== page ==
Chakana Copper advances Soledad project in Peru
Since exploration began in August 2017 at its Soledad copper-gold-silver project in Peru, Chakana Copper (TSXV: PERU; US-OTC: CHKKF) has drilled four of seventeen confirmed breccia pipes, pinpointed another 12 targets, and tripled its land position in the district to 31 square kilometres.
The company completed 25,211 metres of drilling in 94 holes in its first round of exploration at the project, 260 km northwest of Lima, and 35 km south of Barrick Gold’s (TSX: ABX; NYSE: GOLD) Pierina mine, and plans to drill another 20,000 metres this year, after it receives a permit (the approval of which is imminent, management says) that will allow it to drill from 120 drill pads.
“We’ve only scratched the surface,” David Kelley, the company’s president and CEO says. “Because of the limitation of the original drill permit, we were only able to drill four of the breccia pipes, but with the next permit, we can test all the targets in the northern part of the property — everything from the bottom of the valley to the north — which is the majority of the known breccia pipes.”
Despite the limitations of its existing permit, Chakana Copper has reported drill results from three of the four breccia pipes tested — Bx1, Bx5 and Bx6 — all of which contain pervasive mineralization and are vertically extensive, Kelley says.
Bx1 has been drilled down to a depth of 490 metres and remains open. Highlights include 17-018, which returned 209 metres of 1% copper, 2.22 grams gold per tonne and 70 grams silver per tonne for a copper-equivalent grade of 3%.
18-059 intersected 233 metres of 0.85% copper, 1.4 grams gold and 57 grams silver for a copper equivalent of 2.24%, and 18-077 cut 244 metres of 0.91% copper, 1.4 grams gold and 56 grams silver for a copper-equivalent grade of 2.3%, including 194 metres of 1.13% copper, 1.3 grams gold and 65 grams silver for a copper-equivalent grade of 2.6%. All of the holes were drilled from surface.
Chakana Copper’s project team at the Soledad copper-gold-silver project in the western ranges of the Andes in Peru in 2017. From left: Carlos Montoya, project manager; Steve Park, chief consulting geologist; Favio Medrano, field assistant; David Kelley, CEO; and Victor Torres, project geologist. Credit: Chakana Copper.
In addition, Chakana discovered a completely separated and blind breccia body about 40 metres to the north of Bx1. Unlike the Bx1 pipe, which outcrops, the top of the blind pipe is 125 metres below surface. It’s possible that the two pipes coalesce at depth.
“The real significance of the blind breccia pipe is that it tells us some of the pipes are exposed, but not all of them. So when I say we have 17 confirmed breccia pipes at surface, we think we have at least a dozen [more] because we have strongly altered areas where we don’t see the breccia is at surface. If you find one, what are the chances you’re going to find more?”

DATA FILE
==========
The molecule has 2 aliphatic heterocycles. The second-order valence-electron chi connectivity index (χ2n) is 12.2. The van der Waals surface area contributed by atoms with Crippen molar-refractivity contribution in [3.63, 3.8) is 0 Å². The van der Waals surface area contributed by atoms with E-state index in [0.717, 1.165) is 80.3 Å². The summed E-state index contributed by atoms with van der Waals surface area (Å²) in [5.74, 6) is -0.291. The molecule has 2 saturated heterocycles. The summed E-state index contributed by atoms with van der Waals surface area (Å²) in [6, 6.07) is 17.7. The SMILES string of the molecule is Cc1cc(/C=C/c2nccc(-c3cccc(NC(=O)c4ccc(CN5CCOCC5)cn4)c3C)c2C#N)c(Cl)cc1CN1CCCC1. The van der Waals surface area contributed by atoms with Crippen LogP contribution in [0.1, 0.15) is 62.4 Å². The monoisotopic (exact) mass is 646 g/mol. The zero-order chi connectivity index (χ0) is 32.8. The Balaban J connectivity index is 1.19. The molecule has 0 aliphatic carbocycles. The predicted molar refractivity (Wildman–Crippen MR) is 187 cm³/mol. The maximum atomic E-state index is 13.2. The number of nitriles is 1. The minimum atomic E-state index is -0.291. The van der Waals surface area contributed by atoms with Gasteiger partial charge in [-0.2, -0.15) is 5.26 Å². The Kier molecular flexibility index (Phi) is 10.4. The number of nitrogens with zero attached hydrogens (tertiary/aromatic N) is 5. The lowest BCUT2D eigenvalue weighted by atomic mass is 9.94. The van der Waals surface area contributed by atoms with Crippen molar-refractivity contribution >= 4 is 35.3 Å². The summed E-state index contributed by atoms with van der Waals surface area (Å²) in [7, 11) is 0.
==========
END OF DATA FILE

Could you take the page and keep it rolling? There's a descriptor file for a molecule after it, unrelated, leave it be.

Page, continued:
Kelley says there’s a high probability of finding more blind pipes and that it’s not uncommon for tourmaline breccia clusters to contain as many as 100 pipes.
The main Bx1 pipe also has very high margin grades, Kelley says, with typically tourmaline breccia bodies containing the highest grades at the margins, where breccia textures have higher permeability, due to the alignment of tabular breccia clasts, which form a shingle breccia texture.
The Bx5 pipe, 1 km northwest of Bx1, is not as high-grade, Kelley says, but it’s still very good. Drill hole 17-041 returned 164 metres of 0.51% copper, 1.7 grams gold and 27.4 grams silver for a copper-equivalent grade of 2.8%, starting from 12 metres below surface. 18-080 cut 264 metres from surface of 0.71% copper 1.3 grams gold and 24.3 gram silver for a copper-equivalent of 2.7%, including 234 metres of 0.79% copper, 1.30 grams gold and 21.6 grams silver for 1.82% copper-equivalent.
Results from Bx6, 500 metres north of Bx5 and 1000 metres northwest of Bx1, and traced down to a depth of 800 metres, include 18-103, which intersected 29 metres of 0.76% copper, 1.2 grams gold and 227.7 grams silver for 3.52% copper-equivalent starting from 64 metres downhole, and 18-107, which returned 14 metres of 1.92% copper, 3.8 grams gold and 13 grams silver for a copper-equivalent grade of 4.54%, starting from 86 metres downhole.
Bx6 is the northernmost and highest elevation outcropping breccia body identified to date. The northern margin of the pipe remains undrilled and requires about 2,500 metres of drilling to confirm the geometry and grade distribution of the pipe.
The fourth and largest pipe drilled, Bx3E, which sits between Bx1 and Bx5, had some interesting intercepts, but lacks long runs of mineralization that Kelley has seen in the other three pipes. “We’re not sure why — it’s possible that the pipe formed late in the mineralizing event, and it was the last gasp of brecciation and the fluids were exhausted at that point, or if it was formed early,” he says, “before the hydrothermal fluids developed to the point that they invaded the breccia. There are so many things we don’t know about the deposit, and that’s one of them.”
Looking ahead to its 2019 drill program, which starts in May, Kelley says the company has over 60 targets to explore based on a surface exploration program consisting of detailed mapping of rocks and alteration, rock and soil sampling, and time domain electromagnetic surveys around each of the breccia targets.